Etymology
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dilettante (n.)

1733, "an admirer of a fine art, literature, science, etc., one who cultivates an art or literature casually and for amusement," a borrowing of Italian dilettante "lover of music or painting," from dilettare "to delight," from Latin delectare "to allure, delight, charm, please," frequentative of delicere "entice" (see delicious). Originally without negative connotation, "devoted amateur;" the pejorative sense "superficial and affected dabbler" emerged late 18c. by contrast with professional.

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dilettantism (n.)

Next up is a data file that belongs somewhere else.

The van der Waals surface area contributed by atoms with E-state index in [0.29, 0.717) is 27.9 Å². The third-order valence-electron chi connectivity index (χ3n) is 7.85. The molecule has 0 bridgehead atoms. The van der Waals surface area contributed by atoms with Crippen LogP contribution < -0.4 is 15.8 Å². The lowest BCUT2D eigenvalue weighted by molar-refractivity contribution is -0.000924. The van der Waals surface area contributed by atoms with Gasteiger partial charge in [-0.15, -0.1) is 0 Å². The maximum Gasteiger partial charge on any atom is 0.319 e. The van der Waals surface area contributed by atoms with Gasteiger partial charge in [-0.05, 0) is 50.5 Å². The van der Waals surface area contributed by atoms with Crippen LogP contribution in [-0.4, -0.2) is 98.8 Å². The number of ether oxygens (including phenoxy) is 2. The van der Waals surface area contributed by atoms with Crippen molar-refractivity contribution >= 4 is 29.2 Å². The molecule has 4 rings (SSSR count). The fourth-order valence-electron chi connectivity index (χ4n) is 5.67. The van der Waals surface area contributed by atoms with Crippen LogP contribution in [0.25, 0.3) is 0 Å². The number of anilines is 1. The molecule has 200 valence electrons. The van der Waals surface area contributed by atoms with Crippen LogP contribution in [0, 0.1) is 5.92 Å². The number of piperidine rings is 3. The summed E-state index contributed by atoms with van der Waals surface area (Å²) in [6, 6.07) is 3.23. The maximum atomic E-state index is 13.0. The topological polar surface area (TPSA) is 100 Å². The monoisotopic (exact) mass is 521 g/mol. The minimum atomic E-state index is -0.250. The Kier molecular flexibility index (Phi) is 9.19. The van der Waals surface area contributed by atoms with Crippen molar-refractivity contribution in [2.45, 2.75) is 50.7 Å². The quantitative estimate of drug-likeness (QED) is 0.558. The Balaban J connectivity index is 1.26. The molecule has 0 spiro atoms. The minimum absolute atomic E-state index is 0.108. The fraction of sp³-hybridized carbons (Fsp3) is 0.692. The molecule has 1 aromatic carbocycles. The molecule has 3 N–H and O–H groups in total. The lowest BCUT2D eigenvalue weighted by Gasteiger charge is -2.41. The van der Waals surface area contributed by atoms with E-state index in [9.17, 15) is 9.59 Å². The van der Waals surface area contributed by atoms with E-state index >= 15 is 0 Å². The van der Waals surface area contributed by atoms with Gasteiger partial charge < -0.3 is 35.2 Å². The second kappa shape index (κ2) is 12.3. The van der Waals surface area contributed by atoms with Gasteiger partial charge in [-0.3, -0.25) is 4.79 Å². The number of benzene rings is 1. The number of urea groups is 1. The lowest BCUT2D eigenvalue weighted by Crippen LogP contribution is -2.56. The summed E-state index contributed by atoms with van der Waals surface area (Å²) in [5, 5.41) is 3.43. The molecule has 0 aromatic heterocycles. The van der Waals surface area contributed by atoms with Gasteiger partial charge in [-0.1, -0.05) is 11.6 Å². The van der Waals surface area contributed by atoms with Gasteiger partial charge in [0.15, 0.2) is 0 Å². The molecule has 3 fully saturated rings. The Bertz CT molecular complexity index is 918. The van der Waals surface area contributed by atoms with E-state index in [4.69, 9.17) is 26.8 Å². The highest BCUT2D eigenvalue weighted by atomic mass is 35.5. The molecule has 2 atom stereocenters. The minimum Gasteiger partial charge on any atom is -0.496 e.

also dilettanteism, "state or quality of being a dilettante," 1809; see dilettante + -ism.

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amateur (n.)

1784, "one who has a taste for some art, study, or pursuit, but does not practice it," from French amateur "one who loves, lover" (16c., restored from Old French ameour), from Latin amatorem (nominative amator) "lover, friend," agent noun from amatus, past participle of amare "to love" (see Amy).

The meaning "one who cultivates and participates (in something) but does not pursue it professionally or with an eye to gain" (as opposed to professional) is from 1786; often with disparaging suggestions of "dabbler, dilettante," but not in athletics, where the disparagement shaded the professional, at least formerly. As an adjective, by 1838.

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